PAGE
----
With the rainy season upon us, it might be tempting to hang up your hiking boots.

Doing so, however, means missing out on colourful foliage, copious mushrooms, lush forest, and seasonal waterfalls. Here are four low-elevation hikes near Vancouver worth saving for a rainy day.

Reminders: Check current conditions, bring the 10 essentials, leave a trip plan with a responsible person, and leave no trace.

Crater Rim Trail

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Photo: Stephen Hui

Round trip: 10.5 km

Elevation gain: 360 m

Location: Whistler Interpretive Forest (Whistler)

Although it’s one of the lesser-known hikes in Whistler, the Crater Rim Trail is highly enjoyable and just the ticket for shoulder season. A loop allows you to survey Loggers Lake, which sits in a 10,000-year-old crater, from all sides. From the parking lot, set off on the Riverside Trail. Once on the Crater Rim Trail (via the Ridge Trail), ascend to the crest and bask in marvellous forest and — weather-permitting — scenic viewpoints. Rejoin the Riverside Trail (downstream) en route to MacLaurin’s Crossing suspension bridge. Cross the Cheakamus River and follow the Farside Trail (upstream) to the Highline Trail. Stay left and head downhill when the Highline spits you onto a 4×4 road and return to the parking lot.

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Norvan Falls

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Photo: Stephen Hui

Round trip: 14 km

Elevation gain: 210 m

Location: Lynn Headwaters Regional Park (North Vancouver)

Rusty logging relics are one highlight of this dependable outing. From the park entrance (site of the historic B.C. Mills House), cross Lynn Creek using a bridge built near the remains of a water intake dam. Go north on the wide Lynn Loop Trail and continue onto the pretty Cedars Mill Trail, leaving most of the dog walkers and joggers behind. Reach the Third Debris Chute. Join the northern portion of the Headwaters Trail, an old logging road that leads you deeper into the forest. Ignore the turnoff for Coliseum Mountain. At the next junction, head upstream to Norvan Falls, where signs warn hikers to keep back from the steep cliff. Retrace your steps to the park entrance.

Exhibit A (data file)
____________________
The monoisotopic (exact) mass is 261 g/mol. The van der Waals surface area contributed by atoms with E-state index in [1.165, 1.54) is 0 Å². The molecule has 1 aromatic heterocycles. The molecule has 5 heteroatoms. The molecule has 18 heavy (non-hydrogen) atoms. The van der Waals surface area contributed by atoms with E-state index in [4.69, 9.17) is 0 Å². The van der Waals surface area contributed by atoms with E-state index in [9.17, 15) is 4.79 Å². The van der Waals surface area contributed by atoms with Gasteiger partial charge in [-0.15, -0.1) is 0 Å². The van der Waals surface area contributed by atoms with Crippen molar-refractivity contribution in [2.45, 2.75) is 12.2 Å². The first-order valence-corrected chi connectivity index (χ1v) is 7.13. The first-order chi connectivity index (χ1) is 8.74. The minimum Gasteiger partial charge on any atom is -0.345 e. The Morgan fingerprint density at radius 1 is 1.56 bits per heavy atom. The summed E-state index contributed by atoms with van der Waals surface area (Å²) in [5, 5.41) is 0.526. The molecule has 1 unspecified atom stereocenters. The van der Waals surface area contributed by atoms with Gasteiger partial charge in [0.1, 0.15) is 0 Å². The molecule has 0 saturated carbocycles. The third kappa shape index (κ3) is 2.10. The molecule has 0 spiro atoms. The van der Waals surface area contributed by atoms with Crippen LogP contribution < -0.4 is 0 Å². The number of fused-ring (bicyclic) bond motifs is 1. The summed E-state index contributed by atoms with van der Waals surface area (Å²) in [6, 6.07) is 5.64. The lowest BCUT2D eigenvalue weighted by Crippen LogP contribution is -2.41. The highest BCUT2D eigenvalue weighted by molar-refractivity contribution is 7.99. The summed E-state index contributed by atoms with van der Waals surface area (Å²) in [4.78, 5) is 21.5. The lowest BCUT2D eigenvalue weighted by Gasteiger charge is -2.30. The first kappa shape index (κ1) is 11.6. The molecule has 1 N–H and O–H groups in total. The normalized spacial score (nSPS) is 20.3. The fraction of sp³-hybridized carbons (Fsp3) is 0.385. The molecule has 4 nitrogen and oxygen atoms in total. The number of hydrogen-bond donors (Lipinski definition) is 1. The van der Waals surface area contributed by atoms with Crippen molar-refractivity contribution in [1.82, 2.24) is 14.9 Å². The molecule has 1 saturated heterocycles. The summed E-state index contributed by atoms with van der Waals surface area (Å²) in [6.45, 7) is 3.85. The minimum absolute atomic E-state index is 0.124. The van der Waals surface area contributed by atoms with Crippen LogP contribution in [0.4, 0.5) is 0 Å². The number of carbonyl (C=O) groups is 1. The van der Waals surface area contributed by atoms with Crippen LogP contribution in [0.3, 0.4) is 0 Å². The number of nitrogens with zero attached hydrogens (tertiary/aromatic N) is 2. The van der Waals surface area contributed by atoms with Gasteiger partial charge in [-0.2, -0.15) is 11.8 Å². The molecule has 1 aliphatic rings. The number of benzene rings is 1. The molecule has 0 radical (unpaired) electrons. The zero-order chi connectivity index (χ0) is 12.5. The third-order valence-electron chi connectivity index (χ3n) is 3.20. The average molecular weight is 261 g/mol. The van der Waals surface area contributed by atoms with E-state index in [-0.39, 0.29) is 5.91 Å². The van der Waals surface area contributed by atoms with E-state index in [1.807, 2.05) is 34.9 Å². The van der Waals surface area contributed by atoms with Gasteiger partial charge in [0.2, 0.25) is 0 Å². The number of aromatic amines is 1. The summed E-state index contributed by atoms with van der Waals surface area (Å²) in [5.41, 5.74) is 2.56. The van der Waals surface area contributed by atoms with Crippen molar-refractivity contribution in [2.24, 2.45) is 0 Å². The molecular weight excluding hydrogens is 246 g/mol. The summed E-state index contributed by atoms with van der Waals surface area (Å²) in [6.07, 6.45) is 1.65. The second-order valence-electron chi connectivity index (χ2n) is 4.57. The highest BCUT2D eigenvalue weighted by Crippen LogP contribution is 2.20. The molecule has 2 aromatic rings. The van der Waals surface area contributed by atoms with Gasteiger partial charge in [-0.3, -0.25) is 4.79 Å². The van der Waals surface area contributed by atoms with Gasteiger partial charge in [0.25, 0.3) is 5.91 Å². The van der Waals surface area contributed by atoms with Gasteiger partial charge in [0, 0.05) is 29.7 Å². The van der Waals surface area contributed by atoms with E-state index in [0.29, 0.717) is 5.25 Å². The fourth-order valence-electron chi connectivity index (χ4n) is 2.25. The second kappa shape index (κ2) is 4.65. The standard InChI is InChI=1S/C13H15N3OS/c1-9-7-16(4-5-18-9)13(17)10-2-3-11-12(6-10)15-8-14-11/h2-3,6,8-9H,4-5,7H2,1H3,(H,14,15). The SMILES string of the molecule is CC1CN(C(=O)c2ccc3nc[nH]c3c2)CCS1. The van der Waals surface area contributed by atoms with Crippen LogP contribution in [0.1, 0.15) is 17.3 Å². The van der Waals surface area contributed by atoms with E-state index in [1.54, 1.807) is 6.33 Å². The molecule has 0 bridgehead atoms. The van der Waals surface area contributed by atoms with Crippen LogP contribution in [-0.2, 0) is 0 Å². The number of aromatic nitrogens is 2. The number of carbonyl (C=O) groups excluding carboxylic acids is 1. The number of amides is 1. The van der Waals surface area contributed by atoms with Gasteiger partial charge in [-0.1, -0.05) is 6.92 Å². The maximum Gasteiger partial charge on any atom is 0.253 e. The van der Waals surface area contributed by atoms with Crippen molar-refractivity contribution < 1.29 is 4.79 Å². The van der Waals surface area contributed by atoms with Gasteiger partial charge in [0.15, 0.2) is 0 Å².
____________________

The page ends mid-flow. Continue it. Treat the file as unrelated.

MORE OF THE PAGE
East Canyon Trail

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Photo: Stephen Hui

Round trip: 19.5 km

Elevation gain: 170 m

Location: Golden Ears Provincial Park (Maple Ridge)

A lush temperate rainforest beckons in the valley of Gold Creek. Start at the Gold Creek parking lot and follow the East Canyon Trail upstream. Detour left to take in the pure forest and freshwater views from the Gold Creek bridge. Head 10 minutes upstream to Viewpoint Beach, a gravel point bar on a lovely zigzag in Gold Creek. Leaving its bustling lower section behind, the East Canyon Trail weaves upstream — crossing bridges, negotiating channels, skirting oxbows, climbing cutbanks, and ducking blowdowns on the floodplain. Hug one of the giant western red cedars along the trail. Go left at the Half Moon Beach turnoff and explore the secluded rocky bar and sandy bank. Retrace your steps to the parking lot.

Petgill Lake

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Photo: Stephen Hui

Round trip: 10 km

Elevation gain: 625 m

Location: Murrin Provincial Park (Squamish)

The Petgill Lake Trail boasts swimming holes at both ends and furnishes grand views (if not obscured by clouds) of the head of Howe Sound — the centrepiece of the newly UNESCO-designated Átl'ḵa7tsem/Howe Sound Biosphere Region. Accessing the trailhead, just north of the Murrin Provincial Park entrance, requires safely crossing the Sea to Sky Highway. Right away, the trail demands you scramble up two rocky bits with a chain for assistance on the second. From a dynamite viewpoint, gaze upon the Squamish River and Stawamus Chief Mountain. Less than an hour from the highway, turn right on a deactivated logging road. After a half-hour of road walking, hang a left at a boulder blockade to begin the upper trail. Stay left at the junction with the route to Goat Ridge. Reach a viewpoint on a ridge overlooking Petgill Lake. Keep left and make a beeline for the final bluff-top viewpoint. Retrace your steps to Murrin.



Stephen Hui is the author of Destination Hikes In and Around Southwestern British Columbia, a new guide to 55 hiking trips. His first book, 105 Hikes In and Around Southwestern British Columbia, was a #1 B.C. bestseller. Learn more: 105hikes.com